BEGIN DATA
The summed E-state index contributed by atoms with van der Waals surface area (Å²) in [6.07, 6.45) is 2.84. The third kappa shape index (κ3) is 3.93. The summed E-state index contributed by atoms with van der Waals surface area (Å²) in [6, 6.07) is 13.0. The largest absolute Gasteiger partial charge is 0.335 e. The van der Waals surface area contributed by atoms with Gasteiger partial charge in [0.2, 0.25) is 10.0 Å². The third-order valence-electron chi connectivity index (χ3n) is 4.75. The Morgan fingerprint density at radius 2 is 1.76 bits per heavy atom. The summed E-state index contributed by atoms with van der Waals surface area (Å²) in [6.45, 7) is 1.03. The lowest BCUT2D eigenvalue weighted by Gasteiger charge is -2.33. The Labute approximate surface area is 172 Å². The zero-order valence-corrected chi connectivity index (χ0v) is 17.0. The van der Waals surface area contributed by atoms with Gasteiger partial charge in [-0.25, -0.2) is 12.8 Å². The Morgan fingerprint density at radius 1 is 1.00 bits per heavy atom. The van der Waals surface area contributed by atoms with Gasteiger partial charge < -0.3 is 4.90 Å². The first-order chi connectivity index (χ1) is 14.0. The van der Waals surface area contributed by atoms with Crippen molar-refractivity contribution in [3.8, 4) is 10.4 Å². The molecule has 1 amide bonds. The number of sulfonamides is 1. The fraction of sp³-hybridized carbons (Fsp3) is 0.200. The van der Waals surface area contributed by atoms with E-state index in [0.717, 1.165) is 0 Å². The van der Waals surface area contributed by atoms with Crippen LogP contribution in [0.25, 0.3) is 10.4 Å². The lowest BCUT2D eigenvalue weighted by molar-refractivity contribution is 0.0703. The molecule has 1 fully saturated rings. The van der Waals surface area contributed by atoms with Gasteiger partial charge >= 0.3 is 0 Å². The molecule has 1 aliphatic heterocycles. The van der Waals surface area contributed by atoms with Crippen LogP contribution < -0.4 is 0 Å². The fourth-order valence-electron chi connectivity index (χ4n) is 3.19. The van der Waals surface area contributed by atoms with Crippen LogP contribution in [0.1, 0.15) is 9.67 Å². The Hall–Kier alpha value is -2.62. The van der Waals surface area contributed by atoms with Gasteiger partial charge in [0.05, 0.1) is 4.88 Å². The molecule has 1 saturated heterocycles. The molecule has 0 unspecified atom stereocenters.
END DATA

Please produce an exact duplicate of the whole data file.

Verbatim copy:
The summed E-state index contributed by atoms with van der Waals surface area (Å²) in [6.07, 6.45) is 2.84. The third kappa shape index (κ3) is 3.93. The summed E-state index contributed by atoms with van der Waals surface area (Å²) in [6, 6.07) is 13.0. The largest absolute Gasteiger partial charge is 0.335 e. The van der Waals surface area contributed by atoms with Gasteiger partial charge in [0.2, 0.25) is 10.0 Å². The third-order valence-electron chi connectivity index (χ3n) is 4.75. The Morgan fingerprint density at radius 2 is 1.76 bits per heavy atom. The summed E-state index contributed by atoms with van der Waals surface area (Å²) in [6.45, 7) is 1.03. The lowest BCUT2D eigenvalue weighted by Gasteiger charge is -2.33. The Labute approximate surface area is 172 Å². The zero-order valence-corrected chi connectivity index (χ0v) is 17.0. The van der Waals surface area contributed by atoms with Gasteiger partial charge in [-0.25, -0.2) is 12.8 Å². The Morgan fingerprint density at radius 1 is 1.00 bits per heavy atom. The van der Waals surface area contributed by atoms with Gasteiger partial charge < -0.3 is 4.90 Å². The first-order chi connectivity index (χ1) is 14.0. The van der Waals surface area contributed by atoms with Crippen molar-refractivity contribution in [3.8, 4) is 10.4 Å². The molecule has 1 amide bonds. The number of sulfonamides is 1. The fraction of sp³-hybridized carbons (Fsp3) is 0.200. The van der Waals surface area contributed by atoms with E-state index in [0.717, 1.165) is 0 Å². The van der Waals surface area contributed by atoms with Crippen LogP contribution in [0.25, 0.3) is 10.4 Å². The lowest BCUT2D eigenvalue weighted by molar-refractivity contribution is 0.0703. The molecule has 1 fully saturated rings. The van der Waals surface area contributed by atoms with Gasteiger partial charge >= 0.3 is 0 Å². The molecule has 1 aliphatic heterocycles. The van der Waals surface area contributed by atoms with Crippen LogP contribution < -0.4 is 0 Å². The fourth-order valence-electron chi connectivity index (χ4n) is 3.19. The van der Waals surface area contributed by atoms with Crippen LogP contribution in [0.1, 0.15) is 9.67 Å². The Hall–Kier alpha value is -2.62. The van der Waals surface area contributed by atoms with Gasteiger partial charge in [0.05, 0.1) is 4.88 Å². The molecule has 1 saturated heterocycles. The molecule has 0 unspecified atom stereocenters.